Example: Selection Bias - Breast Cancer

Lead Author(s): Jeff Martin, MD

Breast Cancer Study

This is an example of selection bias in a cross-sectional study.

Kelsey et al. (1997) asked Is glutathione S-transferase class mu deletion (GSTM1-null) polymorphism associated with increased risk of breast cancer?

Prevalent Cases

In the cross-sectional study, using prevalent breast cancer cases, the magnitude of the association depended upon the number of years since diagnosis of the breast cancer cases.

Less than 4 yrs


4 - 8 yrs

When using breast cancer cases who had been diagnosed between 4 and 8 years ago, there was a hint of an association with an OR of 1.3 (seen in the Chi-square below).


Greater than 8 yrs

Interestingly, when using prevalent breast cancer cases who had been diagnosed 8 or more years ago, this really brought out an association with an odds ratio of 2.0 (in the Chi-square below).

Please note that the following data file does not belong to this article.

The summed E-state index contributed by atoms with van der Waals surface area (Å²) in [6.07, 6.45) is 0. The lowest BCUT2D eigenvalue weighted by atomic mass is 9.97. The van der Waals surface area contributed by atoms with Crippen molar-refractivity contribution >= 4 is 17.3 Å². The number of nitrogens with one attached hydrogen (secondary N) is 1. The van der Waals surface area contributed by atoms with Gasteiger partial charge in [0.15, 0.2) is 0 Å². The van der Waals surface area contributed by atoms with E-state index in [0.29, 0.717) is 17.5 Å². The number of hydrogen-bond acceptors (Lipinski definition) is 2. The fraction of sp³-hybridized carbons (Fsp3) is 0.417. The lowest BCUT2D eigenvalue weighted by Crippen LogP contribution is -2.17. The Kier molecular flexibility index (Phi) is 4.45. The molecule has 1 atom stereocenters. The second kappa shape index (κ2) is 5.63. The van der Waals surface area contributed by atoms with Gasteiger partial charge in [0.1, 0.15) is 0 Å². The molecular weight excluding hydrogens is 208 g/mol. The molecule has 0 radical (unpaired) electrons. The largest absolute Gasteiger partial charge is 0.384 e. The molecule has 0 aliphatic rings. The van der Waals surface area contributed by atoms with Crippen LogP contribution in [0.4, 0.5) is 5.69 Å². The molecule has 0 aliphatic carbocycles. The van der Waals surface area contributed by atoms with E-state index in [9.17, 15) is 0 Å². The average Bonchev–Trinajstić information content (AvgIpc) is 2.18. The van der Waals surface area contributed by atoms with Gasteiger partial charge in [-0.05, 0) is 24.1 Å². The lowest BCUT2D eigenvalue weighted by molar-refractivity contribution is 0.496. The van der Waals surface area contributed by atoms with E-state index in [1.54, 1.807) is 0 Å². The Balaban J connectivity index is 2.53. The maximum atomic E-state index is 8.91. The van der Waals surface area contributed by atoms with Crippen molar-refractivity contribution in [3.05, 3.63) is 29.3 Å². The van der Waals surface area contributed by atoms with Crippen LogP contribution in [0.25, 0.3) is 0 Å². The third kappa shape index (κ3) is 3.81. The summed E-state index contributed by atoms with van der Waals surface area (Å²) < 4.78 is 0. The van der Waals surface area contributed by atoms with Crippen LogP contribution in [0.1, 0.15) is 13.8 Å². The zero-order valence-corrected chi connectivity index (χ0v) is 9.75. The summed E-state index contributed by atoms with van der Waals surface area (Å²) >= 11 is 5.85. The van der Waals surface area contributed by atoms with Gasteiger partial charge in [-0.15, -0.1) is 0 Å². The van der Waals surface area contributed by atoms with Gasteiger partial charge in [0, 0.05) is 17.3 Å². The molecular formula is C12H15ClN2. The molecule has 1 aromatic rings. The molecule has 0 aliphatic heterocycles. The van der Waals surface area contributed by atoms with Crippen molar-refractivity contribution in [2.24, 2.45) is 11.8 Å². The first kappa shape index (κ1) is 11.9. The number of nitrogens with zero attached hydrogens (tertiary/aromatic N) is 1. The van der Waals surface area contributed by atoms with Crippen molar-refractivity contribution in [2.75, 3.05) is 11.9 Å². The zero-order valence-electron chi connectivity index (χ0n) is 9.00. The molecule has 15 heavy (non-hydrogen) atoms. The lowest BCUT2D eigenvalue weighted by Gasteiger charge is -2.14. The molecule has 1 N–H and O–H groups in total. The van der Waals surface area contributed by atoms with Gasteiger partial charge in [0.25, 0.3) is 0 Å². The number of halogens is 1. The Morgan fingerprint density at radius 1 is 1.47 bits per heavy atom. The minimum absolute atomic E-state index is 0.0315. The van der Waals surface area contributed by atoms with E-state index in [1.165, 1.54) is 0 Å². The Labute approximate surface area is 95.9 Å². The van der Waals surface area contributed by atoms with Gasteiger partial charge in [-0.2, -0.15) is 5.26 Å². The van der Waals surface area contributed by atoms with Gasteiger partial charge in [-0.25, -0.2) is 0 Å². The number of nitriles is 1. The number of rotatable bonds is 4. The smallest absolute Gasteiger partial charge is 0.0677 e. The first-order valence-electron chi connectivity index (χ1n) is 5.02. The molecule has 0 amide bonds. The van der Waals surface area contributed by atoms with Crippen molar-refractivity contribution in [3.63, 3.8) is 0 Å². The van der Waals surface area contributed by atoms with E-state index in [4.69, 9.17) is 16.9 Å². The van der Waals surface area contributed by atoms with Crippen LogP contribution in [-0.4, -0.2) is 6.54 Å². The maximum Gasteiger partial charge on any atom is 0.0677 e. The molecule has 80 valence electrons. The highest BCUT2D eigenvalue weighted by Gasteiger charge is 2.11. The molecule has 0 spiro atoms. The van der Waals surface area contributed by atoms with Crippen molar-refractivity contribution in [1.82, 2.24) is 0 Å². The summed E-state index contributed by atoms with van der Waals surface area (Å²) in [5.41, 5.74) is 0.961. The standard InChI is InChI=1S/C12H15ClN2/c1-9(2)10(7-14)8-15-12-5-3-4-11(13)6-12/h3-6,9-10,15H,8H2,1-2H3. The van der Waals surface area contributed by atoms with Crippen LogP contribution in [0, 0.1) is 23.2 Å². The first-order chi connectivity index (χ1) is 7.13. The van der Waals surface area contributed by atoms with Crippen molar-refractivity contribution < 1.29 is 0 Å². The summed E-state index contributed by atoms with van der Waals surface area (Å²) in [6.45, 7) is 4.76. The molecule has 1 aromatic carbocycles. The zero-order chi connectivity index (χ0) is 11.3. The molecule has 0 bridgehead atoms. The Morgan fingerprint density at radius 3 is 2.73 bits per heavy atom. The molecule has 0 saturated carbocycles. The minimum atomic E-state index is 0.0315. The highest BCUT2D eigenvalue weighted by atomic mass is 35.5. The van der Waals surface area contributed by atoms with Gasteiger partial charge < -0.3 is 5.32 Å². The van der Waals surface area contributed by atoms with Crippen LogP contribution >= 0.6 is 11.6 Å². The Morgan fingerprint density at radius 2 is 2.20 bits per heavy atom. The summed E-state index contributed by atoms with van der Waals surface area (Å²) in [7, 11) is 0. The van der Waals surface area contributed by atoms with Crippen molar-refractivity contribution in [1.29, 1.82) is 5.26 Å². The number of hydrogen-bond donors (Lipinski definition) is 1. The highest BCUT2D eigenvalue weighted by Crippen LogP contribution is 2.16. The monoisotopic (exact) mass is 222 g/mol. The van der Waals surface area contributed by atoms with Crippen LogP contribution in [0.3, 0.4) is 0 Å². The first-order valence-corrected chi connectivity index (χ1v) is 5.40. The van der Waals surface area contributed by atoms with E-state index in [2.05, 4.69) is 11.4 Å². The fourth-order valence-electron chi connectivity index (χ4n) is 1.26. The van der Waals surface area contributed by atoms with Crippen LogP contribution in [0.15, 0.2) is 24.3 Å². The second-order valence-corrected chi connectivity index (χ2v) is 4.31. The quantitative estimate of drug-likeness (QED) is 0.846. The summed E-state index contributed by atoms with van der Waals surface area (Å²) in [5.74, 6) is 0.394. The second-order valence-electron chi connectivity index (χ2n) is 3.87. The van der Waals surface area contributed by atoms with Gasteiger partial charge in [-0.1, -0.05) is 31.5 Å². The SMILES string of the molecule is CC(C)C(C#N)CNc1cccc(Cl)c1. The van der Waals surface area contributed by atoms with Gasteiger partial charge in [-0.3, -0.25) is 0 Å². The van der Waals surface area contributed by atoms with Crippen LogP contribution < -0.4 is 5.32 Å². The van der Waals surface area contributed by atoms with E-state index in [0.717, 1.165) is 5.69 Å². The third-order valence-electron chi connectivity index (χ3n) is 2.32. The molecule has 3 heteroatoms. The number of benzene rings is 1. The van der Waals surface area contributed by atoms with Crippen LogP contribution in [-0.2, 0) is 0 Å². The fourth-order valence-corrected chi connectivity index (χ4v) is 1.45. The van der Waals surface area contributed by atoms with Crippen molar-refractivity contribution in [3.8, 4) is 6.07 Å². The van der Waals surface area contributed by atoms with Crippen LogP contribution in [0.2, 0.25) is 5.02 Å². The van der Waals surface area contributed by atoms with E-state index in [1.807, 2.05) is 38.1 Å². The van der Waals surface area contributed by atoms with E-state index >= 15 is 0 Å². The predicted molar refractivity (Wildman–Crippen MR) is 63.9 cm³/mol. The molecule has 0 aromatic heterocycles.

Incident Cases

Similar to what was seen with the prevalent cases who were diagnosed less than 4 years ago, when the researchers used true incident cases (ie very recently diagnosed) they also saw no evidence of an association, odds ratio 1.08 (in the Chi-square below).

This illustrates the very different conclusions you would draw in a cross-sectional study versus a study using incident cases, and this is all because of selection bias.


Kelsey, K. T., Hankinson, S. E., Colditz, G. A., Springer, K., Garcia-Closas, M., Spiegelman, D., et al. (1997). Glutathione S-transferase class mu deletion polymorphism and breast cancer: results from prevalent versus incident cases. Cancer Epidemiol Biomarkers Prev, 6 (7), 511-515.